Having called the place a day before to ask if they accept walk-in donations, I learnt that the centre prefers fiction books.
Nevertheless, I went there the next day with a mix of fiction and non-fiction books, including some that probably would be categorised in public libraries as adult crime fiction.
It didn’t make sense to me that they wouldn’t accept books in perfectly good reading condition. It might not be very suitable for the age group, but someone might be interested, right?
There’s no reason why they wouldn’t take it.
But they didn’t. I left the centre with half of the books I arrived with.
The staff explained that they only accept youth-friendly fiction books, because these are more engaging and don’t have to be read “under guidance”.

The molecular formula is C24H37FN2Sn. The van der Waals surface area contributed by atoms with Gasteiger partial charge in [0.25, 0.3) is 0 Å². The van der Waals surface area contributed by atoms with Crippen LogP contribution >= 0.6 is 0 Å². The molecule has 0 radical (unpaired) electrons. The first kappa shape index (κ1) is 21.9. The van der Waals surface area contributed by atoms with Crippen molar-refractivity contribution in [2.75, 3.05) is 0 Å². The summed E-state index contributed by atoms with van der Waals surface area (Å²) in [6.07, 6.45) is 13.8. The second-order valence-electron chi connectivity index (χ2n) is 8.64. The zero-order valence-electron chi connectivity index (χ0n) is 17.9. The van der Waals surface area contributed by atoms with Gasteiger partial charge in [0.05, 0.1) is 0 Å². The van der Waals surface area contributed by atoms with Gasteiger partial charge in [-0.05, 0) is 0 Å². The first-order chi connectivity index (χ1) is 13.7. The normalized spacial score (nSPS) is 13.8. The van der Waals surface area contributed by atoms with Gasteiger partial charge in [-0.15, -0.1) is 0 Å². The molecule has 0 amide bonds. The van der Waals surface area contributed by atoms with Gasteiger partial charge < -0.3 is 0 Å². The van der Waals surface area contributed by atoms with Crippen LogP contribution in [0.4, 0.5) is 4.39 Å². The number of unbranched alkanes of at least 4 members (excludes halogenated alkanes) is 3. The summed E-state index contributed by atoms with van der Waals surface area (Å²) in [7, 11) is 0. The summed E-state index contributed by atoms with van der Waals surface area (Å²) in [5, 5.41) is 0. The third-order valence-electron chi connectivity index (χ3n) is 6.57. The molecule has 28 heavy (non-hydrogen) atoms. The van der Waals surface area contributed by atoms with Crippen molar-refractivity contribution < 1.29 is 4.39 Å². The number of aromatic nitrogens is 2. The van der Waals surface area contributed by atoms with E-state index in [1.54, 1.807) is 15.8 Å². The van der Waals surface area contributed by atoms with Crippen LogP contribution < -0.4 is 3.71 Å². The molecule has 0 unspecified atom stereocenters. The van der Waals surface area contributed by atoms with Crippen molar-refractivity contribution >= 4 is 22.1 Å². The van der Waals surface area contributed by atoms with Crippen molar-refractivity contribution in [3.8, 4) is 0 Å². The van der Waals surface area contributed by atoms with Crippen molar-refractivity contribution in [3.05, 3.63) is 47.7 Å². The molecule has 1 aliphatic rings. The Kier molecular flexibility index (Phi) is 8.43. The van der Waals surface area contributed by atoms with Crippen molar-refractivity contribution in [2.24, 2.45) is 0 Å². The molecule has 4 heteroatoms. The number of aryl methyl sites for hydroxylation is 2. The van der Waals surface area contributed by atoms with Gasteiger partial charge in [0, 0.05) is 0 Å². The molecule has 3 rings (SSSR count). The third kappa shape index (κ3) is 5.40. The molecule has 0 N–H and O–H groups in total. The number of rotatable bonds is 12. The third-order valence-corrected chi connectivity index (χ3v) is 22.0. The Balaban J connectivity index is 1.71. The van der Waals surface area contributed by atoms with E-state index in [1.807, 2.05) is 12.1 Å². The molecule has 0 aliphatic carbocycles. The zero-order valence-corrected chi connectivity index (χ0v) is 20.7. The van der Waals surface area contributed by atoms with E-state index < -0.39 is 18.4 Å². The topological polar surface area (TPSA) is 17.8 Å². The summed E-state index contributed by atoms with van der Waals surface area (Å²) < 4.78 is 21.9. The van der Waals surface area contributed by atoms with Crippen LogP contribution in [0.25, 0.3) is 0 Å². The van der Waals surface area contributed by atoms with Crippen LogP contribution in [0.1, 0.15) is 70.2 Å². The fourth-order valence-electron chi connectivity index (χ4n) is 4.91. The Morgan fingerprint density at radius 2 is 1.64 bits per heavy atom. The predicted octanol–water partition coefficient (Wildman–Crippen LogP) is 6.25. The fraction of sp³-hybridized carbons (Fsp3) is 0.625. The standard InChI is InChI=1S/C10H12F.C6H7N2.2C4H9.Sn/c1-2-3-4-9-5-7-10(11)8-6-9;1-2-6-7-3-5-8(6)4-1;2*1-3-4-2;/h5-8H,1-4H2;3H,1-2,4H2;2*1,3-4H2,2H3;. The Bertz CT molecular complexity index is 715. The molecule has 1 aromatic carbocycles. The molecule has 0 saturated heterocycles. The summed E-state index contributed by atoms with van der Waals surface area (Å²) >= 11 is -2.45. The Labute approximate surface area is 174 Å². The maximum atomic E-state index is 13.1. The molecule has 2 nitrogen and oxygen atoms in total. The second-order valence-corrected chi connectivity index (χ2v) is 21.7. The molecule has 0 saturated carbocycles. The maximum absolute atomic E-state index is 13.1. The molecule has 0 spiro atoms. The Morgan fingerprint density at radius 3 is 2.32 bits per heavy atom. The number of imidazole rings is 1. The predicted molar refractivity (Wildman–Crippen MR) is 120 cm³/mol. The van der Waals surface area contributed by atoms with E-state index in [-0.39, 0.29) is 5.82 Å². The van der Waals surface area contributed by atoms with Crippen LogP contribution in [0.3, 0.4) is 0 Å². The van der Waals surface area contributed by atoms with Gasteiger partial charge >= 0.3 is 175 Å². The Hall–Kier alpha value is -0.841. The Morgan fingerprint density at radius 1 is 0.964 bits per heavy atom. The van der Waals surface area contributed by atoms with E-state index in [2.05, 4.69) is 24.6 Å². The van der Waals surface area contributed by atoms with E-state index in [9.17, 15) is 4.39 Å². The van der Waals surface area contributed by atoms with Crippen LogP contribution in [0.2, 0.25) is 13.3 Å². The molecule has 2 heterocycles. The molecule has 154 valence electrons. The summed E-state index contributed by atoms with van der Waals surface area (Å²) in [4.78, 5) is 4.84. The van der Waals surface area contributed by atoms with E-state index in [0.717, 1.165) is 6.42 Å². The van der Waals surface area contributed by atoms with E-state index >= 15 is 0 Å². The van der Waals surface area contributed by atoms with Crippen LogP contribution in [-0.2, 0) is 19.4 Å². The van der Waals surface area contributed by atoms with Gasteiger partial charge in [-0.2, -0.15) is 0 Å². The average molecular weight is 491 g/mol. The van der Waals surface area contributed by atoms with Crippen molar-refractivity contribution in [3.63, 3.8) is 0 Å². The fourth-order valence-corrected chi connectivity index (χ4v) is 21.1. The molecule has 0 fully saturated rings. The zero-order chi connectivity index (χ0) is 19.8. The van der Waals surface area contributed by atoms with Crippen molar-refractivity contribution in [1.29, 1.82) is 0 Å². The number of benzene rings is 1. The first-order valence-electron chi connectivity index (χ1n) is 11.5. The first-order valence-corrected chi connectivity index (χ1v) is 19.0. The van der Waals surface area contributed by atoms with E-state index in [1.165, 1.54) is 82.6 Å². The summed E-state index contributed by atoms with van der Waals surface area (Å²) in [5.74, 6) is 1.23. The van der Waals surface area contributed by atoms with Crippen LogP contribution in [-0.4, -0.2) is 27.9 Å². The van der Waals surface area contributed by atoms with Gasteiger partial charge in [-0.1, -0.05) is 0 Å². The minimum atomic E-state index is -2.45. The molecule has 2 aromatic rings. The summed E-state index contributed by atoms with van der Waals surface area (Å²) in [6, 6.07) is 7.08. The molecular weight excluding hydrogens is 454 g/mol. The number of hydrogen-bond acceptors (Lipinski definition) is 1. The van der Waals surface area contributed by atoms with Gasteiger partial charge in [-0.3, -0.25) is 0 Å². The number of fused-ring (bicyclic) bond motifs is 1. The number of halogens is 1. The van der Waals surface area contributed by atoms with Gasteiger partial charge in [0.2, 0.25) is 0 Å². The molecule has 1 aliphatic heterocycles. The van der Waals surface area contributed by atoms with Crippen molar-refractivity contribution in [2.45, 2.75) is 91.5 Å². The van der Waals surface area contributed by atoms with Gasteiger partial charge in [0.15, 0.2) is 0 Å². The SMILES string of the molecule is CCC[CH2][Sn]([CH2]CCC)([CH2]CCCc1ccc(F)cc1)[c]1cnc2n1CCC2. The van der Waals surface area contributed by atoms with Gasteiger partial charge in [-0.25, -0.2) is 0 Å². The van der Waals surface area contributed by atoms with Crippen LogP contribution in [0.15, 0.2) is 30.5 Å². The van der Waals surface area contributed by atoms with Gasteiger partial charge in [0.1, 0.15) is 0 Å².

I was actually slightly disappointed. Why are they being picky?
Then my mistake dawned on me. In the excitement of gathering a “respectable” amount of books, I had treated the donation as a chance to clean out the shelves, without the guilt of throwing something in perfectly good condition away.
Donations-in-kind should be centered around the receivers and how they would benefit from the items. It is not an exercise of what I wanted to get rid of.
It was a shameful realisation.
2. The homeless are not for us to pity
If you’ve been around Chinatown late at night, men who sleep outside are a common sight.
I’ve always walked past wondering if the night wind was chilly for them.